Here is an introductory lecture by Grant Franks, the very charming comedian-philosopher, discussing Peirce as following in the footsteps of Descartes, Hume, Kant, and modern sciences. The lecture covers Peirce’s overall view of the world, the modes of thinking (deduction, induction, and abduction), though it does not directly cover Peirce’s pragmatism or logic, and its coverage of semiotics is also in the service of discussing Peirce’s overall metaphysics. But it does cover a lot of ground.

What Distinguishes a Person from a Word? C. S. Peirce’s Thought

Concerning epistemology and metaphysics, here is an excerpt:

“Consider carefully that everything you see, hear, feel is an inference based on other inferences preceding into dimness that we cannot penetrate. Nothing presents itself with immediate directness and if it did you wouldn’t be able to know it. Inference follows inference, clue connects to clue, without apparent beginning or end.”

If we accept this image of the world, we have to redefine what we mean when we talk about “direct contact” or “direct access” to objects in the world. It is not enough to say direct contact is impossible and that it is all indirect. We must also proceed to clarify what distinguishes the conditions where we are inclined to say, in common everyday talk, that we have different degrees of inference or different degrees of access.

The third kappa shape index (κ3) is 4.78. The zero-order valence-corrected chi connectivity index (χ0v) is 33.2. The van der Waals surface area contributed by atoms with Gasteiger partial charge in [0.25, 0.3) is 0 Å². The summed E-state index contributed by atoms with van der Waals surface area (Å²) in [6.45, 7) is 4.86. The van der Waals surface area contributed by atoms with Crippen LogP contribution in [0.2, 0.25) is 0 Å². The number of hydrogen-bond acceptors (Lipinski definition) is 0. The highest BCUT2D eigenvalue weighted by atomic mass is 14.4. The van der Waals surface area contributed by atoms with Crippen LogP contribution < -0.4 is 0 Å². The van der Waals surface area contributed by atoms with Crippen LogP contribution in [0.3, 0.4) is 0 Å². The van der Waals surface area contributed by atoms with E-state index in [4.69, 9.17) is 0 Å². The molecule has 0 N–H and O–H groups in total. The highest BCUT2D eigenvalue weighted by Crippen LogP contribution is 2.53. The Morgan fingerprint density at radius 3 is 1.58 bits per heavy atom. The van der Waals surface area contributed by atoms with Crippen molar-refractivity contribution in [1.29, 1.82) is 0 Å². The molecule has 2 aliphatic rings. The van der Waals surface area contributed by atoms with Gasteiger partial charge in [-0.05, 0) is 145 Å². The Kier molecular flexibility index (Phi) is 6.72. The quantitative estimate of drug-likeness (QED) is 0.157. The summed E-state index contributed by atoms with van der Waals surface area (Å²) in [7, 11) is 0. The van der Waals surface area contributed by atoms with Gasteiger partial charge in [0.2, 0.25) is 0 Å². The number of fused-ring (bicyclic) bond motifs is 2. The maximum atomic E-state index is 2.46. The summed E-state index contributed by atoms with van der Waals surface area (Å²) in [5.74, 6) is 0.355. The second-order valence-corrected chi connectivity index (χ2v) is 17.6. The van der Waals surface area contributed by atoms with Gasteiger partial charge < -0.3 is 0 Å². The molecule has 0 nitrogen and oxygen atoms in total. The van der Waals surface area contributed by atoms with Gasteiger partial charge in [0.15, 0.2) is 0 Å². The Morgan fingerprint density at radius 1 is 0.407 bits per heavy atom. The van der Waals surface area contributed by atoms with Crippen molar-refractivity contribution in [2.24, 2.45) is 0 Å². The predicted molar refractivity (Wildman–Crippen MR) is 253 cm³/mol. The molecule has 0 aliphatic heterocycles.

Regarding abduction (hypothesis), we hear this useful example:

  • All humans are mortal
  • Socrates is mortal
  • Therefore, Socrates is human

We can compare this with the following, which has the same form (abductive reasoning) though with additional strength:

  • All humans are mortal, typically walk on two legs, and can communicate with language
  • Socrates is mortal, walks on two legs, and communicates with language
  • Therefore, Socrates is human

Reality of Thought

We also hear a discussion of realism, particularly with regard to general principles, abstract/logical concepts, something we can also refer to as super-ordinate categories. Peirce takes a realist (anti-nominalist) position regarding the status of super-ordinate concepts and propositions.

Excerpt from the lecture: realism holds that “general ideas that embrace and coordinate a multitude of sensations have a reality that individual sensations do not.”

If you and I watch an event (e.g., a murder, a robbery) from two different perspective, or if we see different parts of the events, our experiences differ with regard to our sensations of the event, but we can come to the same super-ordinate conclusion. The same can be said about general principles of reasoning and shared abstract concepts. The concept of jealousy is associated with different experiences in the minds of different people, though we can come to agree about the higher-order meaning of this concept. Indeed, “the manifolds of sensations we encounter is unreal for us until we find universals in it.”